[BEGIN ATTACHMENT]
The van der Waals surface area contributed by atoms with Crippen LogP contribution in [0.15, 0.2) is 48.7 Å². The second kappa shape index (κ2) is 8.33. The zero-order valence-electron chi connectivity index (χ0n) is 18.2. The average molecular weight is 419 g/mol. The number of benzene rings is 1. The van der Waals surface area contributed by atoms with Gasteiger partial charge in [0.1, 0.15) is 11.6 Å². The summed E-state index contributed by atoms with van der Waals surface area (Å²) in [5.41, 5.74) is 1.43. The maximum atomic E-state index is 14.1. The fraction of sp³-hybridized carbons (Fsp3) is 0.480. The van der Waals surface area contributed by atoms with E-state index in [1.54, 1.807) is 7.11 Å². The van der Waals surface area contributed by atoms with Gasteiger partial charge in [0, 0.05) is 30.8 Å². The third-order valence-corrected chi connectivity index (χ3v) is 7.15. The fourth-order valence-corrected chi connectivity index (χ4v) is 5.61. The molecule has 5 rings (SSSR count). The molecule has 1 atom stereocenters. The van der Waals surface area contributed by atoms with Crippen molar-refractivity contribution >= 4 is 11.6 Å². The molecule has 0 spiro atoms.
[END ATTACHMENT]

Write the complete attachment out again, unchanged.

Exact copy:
The van der Waals surface area contributed by atoms with Crippen LogP contribution in [0.15, 0.2) is 48.7 Å². The second kappa shape index (κ2) is 8.33. The zero-order valence-electron chi connectivity index (χ0n) is 18.2. The average molecular weight is 419 g/mol. The number of benzene rings is 1. The van der Waals surface area contributed by atoms with Gasteiger partial charge in [0.1, 0.15) is 11.6 Å². The summed E-state index contributed by atoms with van der Waals surface area (Å²) in [5.41, 5.74) is 1.43. The maximum atomic E-state index is 14.1. The fraction of sp³-hybridized carbons (Fsp3) is 0.480. The van der Waals surface area contributed by atoms with E-state index in [1.54, 1.807) is 7.11 Å². The van der Waals surface area contributed by atoms with Gasteiger partial charge in [0, 0.05) is 30.8 Å². The third-order valence-corrected chi connectivity index (χ3v) is 7.15. The fourth-order valence-corrected chi connectivity index (χ4v) is 5.61. The molecule has 5 rings (SSSR count). The molecule has 1 atom stereocenters. The van der Waals surface area contributed by atoms with Crippen molar-refractivity contribution >= 4 is 11.6 Å². The molecule has 0 spiro atoms.